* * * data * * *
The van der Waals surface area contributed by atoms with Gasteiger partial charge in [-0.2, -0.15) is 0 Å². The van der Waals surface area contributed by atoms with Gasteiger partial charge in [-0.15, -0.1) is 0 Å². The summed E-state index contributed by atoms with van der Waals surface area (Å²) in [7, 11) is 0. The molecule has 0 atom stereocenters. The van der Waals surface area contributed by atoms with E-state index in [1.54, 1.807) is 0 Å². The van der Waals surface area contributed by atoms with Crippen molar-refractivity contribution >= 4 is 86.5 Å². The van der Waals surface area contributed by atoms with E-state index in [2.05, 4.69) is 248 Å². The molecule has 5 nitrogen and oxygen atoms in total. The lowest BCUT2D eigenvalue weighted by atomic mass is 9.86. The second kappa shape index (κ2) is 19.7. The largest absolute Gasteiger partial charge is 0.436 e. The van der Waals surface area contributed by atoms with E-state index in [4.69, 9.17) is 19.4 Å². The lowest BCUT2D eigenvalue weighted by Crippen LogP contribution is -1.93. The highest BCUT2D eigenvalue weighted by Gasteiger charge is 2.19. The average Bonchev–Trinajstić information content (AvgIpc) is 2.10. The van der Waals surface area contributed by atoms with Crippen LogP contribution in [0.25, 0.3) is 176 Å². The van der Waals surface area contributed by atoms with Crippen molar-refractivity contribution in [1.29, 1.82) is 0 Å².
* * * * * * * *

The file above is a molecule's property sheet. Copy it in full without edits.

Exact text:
The van der Waals surface area contributed by atoms with Gasteiger partial charge in [-0.2, -0.15) is 0 Å². The van der Waals surface area contributed by atoms with Gasteiger partial charge in [-0.15, -0.1) is 0 Å². The summed E-state index contributed by atoms with van der Waals surface area (Å²) in [7, 11) is 0. The molecule has 0 atom stereocenters. The van der Waals surface area contributed by atoms with E-state index in [1.54, 1.807) is 0 Å². The van der Waals surface area contributed by atoms with Crippen molar-refractivity contribution >= 4 is 86.5 Å². The van der Waals surface area contributed by atoms with E-state index in [2.05, 4.69) is 248 Å². The molecule has 5 nitrogen and oxygen atoms in total. The lowest BCUT2D eigenvalue weighted by atomic mass is 9.86. The second kappa shape index (κ2) is 19.7. The largest absolute Gasteiger partial charge is 0.436 e. The van der Waals surface area contributed by atoms with E-state index in [4.69, 9.17) is 19.4 Å². The lowest BCUT2D eigenvalue weighted by Crippen LogP contribution is -1.93. The highest BCUT2D eigenvalue weighted by Gasteiger charge is 2.19. The average Bonchev–Trinajstić information content (AvgIpc) is 2.10. The van der Waals surface area contributed by atoms with Crippen LogP contribution in [0.25, 0.3) is 176 Å². The van der Waals surface area contributed by atoms with Crippen molar-refractivity contribution in [1.29, 1.82) is 0 Å².